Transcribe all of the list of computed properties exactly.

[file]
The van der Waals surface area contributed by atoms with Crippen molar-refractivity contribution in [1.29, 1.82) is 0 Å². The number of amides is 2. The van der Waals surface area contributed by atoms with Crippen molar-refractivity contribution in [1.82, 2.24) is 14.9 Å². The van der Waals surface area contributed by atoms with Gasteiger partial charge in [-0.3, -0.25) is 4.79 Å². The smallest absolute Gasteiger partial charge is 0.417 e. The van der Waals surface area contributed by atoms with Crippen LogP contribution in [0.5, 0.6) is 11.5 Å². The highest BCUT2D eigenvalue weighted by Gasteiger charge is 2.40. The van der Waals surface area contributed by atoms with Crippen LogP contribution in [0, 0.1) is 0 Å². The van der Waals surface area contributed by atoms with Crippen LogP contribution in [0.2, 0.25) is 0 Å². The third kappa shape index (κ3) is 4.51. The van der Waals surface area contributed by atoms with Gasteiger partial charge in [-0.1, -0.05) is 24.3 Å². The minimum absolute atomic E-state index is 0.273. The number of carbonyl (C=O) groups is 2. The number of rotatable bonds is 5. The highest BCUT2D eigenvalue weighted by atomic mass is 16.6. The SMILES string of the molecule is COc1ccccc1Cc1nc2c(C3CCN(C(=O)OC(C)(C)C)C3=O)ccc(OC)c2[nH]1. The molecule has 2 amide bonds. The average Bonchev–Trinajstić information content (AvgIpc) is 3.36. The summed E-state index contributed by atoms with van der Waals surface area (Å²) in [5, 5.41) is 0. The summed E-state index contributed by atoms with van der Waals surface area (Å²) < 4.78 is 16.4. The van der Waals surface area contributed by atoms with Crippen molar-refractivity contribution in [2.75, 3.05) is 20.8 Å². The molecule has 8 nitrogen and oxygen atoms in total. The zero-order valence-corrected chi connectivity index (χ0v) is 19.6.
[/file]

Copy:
The van der Waals surface area contributed by atoms with Crippen molar-refractivity contribution in [1.29, 1.82) is 0 Å². The number of amides is 2. The van der Waals surface area contributed by atoms with Crippen molar-refractivity contribution in [1.82, 2.24) is 14.9 Å². The van der Waals surface area contributed by atoms with Gasteiger partial charge in [-0.3, -0.25) is 4.79 Å². The smallest absolute Gasteiger partial charge is 0.417 e. The van der Waals surface area contributed by atoms with Crippen LogP contribution in [0.5, 0.6) is 11.5 Å². The highest BCUT2D eigenvalue weighted by Gasteiger charge is 2.40. The van der Waals surface area contributed by atoms with Crippen LogP contribution in [0, 0.1) is 0 Å². The van der Waals surface area contributed by atoms with Crippen LogP contribution in [0.2, 0.25) is 0 Å². The third kappa shape index (κ3) is 4.51. The van der Waals surface area contributed by atoms with Gasteiger partial charge in [-0.1, -0.05) is 24.3 Å². The minimum absolute atomic E-state index is 0.273. The number of carbonyl (C=O) groups is 2. The number of rotatable bonds is 5. The highest BCUT2D eigenvalue weighted by atomic mass is 16.6. The SMILES string of the molecule is COc1ccccc1Cc1nc2c(C3CCN(C(=O)OC(C)(C)C)C3=O)ccc(OC)c2[nH]1. The molecule has 2 amide bonds. The average Bonchev–Trinajstić information content (AvgIpc) is 3.36. The summed E-state index contributed by atoms with van der Waals surface area (Å²) in [5, 5.41) is 0. The summed E-state index contributed by atoms with van der Waals surface area (Å²) < 4.78 is 16.4. The van der Waals surface area contributed by atoms with Crippen molar-refractivity contribution in [2.75, 3.05) is 20.8 Å². The molecule has 8 nitrogen and oxygen atoms in total. The zero-order valence-corrected chi connectivity index (χ0v) is 19.6.